A great cough syrup/expectorant is 1 tsp apple cider vinegar and 1 tsp honey. Mix and swallow. It really works in lieu of cold or cough syrups (plus no drugs!)
The only bad thing about vinegar is don’t use it on white marble ( I have a small marble counter I use for my pastry) as it is too acidic for it and will ruin/mar it.
There are many uses for the stuff? What is your favorite way to use it? Let’s share, as I love finding new ways to use less things to keep my home clean and in order. And, best of all, any solutions we make and keep, we can decorate the bottles as we like and how lovely to see a cleaning pantry or closet filled with little bottles bearing our own cute vintage images or sayings! “The Smith Family Window Cleaner” “The Jones’ Incredible Carpet Cleaner” and so on. Have fun with it, then it’s not work.
Happy Homemaking.


  1. I use vinegar in my dishwasher in place of JetDry. Works great. I make homemade dishwasher detergent and sprinkle a little vinegar on it before turning on the machine. I also use it for hard water stains on the shower door. A half of a small bottle of apple cider vinegar in your bath will help with itchy skin in the winter time and your bath will smell nicely of apples.

  2. Homemade dishwashing detergent:

    2 c. Arm and Hammer Washing soda
    1 c. Borax
    1 c. Baking soda
    4 pkts. unsweeted Koolaid, lemonade flavor (to give the dishes the nice lemon scent) (I do not bother with this Koolaid, btw)
    ...Vinegar (white)

    Mix first 4 ingredients well. Put in container of choice. Keep the rinse aid compartment filled w/ vinegar. Use 1 Tbsp. of powdered mixture per load. Add a little vinegar to the powdery substance (the vinegar will bubble b/c of the bak. soda, but don't be alarmed.) Mix it a bit, and run the dishwasher as normal. (I add the liquid to the powder in the soap compartment of the dishwasher).

  3. Mary R.=Thank you so for this recipe. I like the idea of the Kool-aid, its rather funny. One could always put a little lemon zest in there, too. I love lemons, so good to eat, drink and also good for cleaning!

  4. I use a vinegar / water mix for a multipurpose cleaner.

    I really like pictures from smaller homes in the 50's. I live in a small home built in the late 50's. It is so much smaller than the homes most of our peers have and I do catch the "envies" every now and then. But seeing pics of lovely comfortable small homes helps me see it in a new way. :)

  5. The important thing about a home back then was that it was YOURS. You were not living in a rented apartment; you were not living with grandma and grandpa. It was small, but it was yours, and you and your husband were together.

  6. Oh, I wanted to say that this homemade dishwasher detergent is dirt cheap (I make my own laundry detergent, too, which is also cheap and works better than the commercial kind), and it works better than the store-bought stuff. Also, it scrubbed the inside of my dishwasher so clean that it looks like new! I couldn't believe my eyes the first time I tried it.

  7. Ooh! Dig that song! I had no idea Frankie was so young then, and that he had written the song himself!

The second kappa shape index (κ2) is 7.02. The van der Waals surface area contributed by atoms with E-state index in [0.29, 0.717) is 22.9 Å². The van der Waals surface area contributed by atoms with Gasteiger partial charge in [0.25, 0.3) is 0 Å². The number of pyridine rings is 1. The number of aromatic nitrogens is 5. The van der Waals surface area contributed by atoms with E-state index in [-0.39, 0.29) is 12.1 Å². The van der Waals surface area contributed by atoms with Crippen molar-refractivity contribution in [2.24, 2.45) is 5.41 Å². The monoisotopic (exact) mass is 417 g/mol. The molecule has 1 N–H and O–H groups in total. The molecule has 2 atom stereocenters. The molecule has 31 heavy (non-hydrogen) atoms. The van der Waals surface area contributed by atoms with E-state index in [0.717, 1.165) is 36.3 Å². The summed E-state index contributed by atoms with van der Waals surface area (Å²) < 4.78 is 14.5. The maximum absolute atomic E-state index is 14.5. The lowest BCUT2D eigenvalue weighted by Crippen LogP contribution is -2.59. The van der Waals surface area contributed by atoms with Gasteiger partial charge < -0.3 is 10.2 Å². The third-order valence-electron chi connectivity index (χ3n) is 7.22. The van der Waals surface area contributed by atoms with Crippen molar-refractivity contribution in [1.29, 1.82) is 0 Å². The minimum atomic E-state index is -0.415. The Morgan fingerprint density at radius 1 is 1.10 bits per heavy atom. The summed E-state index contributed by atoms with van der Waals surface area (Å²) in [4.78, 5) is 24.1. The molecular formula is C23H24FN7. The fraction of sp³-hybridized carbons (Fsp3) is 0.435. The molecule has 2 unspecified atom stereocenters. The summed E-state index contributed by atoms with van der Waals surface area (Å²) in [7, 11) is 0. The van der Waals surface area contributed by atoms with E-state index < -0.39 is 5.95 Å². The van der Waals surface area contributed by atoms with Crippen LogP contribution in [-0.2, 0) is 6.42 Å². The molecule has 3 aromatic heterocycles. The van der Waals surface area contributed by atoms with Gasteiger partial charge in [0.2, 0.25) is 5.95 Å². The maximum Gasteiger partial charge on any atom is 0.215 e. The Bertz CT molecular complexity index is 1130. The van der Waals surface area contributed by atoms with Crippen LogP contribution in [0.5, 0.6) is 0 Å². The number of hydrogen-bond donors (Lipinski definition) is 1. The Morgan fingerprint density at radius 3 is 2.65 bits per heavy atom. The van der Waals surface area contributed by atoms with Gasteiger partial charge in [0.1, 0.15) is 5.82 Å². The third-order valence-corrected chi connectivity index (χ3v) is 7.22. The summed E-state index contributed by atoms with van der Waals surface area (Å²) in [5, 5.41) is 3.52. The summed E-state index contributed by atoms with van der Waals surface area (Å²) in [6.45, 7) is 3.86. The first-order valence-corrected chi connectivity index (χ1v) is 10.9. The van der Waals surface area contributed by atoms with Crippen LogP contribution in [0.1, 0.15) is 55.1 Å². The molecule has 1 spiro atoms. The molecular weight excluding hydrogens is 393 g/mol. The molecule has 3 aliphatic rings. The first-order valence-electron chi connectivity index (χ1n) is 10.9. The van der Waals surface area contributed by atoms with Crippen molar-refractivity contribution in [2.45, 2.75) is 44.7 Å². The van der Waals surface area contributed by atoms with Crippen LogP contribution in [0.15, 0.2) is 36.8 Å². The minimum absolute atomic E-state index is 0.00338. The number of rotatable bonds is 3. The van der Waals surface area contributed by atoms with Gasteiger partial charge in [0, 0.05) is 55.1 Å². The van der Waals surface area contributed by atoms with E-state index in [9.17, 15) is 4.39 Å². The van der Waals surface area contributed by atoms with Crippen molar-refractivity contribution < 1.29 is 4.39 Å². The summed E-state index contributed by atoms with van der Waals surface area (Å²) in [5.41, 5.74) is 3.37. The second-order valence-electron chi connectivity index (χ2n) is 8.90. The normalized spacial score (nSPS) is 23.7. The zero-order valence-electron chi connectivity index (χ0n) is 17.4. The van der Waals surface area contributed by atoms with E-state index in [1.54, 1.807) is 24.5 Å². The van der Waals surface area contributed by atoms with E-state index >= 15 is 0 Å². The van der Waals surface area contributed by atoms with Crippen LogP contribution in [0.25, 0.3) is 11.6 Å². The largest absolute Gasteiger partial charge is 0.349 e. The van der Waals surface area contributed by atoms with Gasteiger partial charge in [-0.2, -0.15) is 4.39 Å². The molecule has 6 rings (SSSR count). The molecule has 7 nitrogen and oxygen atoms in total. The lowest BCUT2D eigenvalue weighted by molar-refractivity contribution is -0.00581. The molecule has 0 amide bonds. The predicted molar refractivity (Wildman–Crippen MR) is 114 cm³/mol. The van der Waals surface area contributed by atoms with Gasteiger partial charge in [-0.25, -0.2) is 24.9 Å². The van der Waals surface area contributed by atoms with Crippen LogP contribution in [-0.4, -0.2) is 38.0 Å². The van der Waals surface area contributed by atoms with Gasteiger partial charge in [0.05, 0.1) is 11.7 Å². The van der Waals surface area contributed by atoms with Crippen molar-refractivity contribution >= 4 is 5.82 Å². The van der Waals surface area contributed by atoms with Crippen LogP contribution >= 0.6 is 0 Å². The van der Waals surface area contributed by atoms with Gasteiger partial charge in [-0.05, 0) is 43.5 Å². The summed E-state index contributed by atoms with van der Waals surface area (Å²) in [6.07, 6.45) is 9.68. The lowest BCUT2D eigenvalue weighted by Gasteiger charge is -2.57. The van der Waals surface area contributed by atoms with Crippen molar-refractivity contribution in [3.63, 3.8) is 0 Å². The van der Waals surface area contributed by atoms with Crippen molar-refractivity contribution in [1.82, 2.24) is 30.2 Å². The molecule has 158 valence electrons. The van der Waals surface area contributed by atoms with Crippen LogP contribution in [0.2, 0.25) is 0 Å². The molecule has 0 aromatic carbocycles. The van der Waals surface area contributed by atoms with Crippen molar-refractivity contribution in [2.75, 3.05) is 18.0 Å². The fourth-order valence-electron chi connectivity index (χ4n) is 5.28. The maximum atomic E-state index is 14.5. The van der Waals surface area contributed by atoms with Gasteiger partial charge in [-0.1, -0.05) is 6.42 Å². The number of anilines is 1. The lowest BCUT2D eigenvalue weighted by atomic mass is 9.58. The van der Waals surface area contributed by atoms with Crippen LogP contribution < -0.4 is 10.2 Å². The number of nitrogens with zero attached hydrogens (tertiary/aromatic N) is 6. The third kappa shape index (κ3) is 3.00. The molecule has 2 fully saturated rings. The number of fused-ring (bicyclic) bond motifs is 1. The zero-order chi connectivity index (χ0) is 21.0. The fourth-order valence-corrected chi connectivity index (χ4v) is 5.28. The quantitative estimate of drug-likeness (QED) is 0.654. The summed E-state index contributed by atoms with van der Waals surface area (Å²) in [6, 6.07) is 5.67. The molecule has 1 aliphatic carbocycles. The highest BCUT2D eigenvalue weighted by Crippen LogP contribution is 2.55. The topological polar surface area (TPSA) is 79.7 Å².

8. Thank you for the idea about using vinegar to get rid of etching from the dishwasher! I will give it a shot. We got a bum box of detergent last summer and it etched everything completely in one wash!

  9. Thanks for all the great vinegar ideas. I must say I would be careful with the Koolaid one. I would not use reds or purples(grape etc. )That is and old practical joke around here putting Koolaid in the shower nozzle and it turns your skin colors. I love all the kitchen tips .

  10. I wouldn't myself, either, use koolaid for anything, dishes OR drinking, but I think lemon or orange zest would be fun and refreshing to add. In the Victorian time before detergents, oranges or citrus were often used to make a paste for dishes. I think I recall in the reality show Manor House (Edwardian country House in UK I think) that the kitchen made showed the camera a ceramic vat filled with oranges and some other things (probably baking soda) that made the only cleaning agent they had.

  11. Vinegar is fantastic and the main cleaner I use. I use it to clean and in the laundry as a fabric softener. I look forward to the next time I need cough medicine not having to go out and buy the expensive stuff. I had no clue it could be used this way!

  12. For some reason this year has been really bad for fruit flies. I'm going to try the vinegar in a bowl tip and the Baking soda and vinegar down the drain.
    Julie in WA

  13. Our Sunday paper ran the recipe for making your own Apple Cider Vinegar. So thrifty and simple: just cut up washed apples, and put them in a container (core, skin, stem...all the apple!) then cover them with purified or distilled water. Cover the container opening with cheesecloth. Keep adding apples and water until a white foamy layer appears. At that point, move the container to some place with a temperature between 60-80 degrees, and let it sit for a few weeks. Check to see how strong the fluid has become, once it is to your liking, filter the liquid, toss the scraps on your compost heap, and pour the vinegar into a sterile jar.
    How easy is that? The bigger the apple pieces, the long the fermentation will take, but the vinegar will also be much stronger. Don't worry if the vinegar is a bit cloudy; that is proof that it is home made and has the "mother yeast" in it!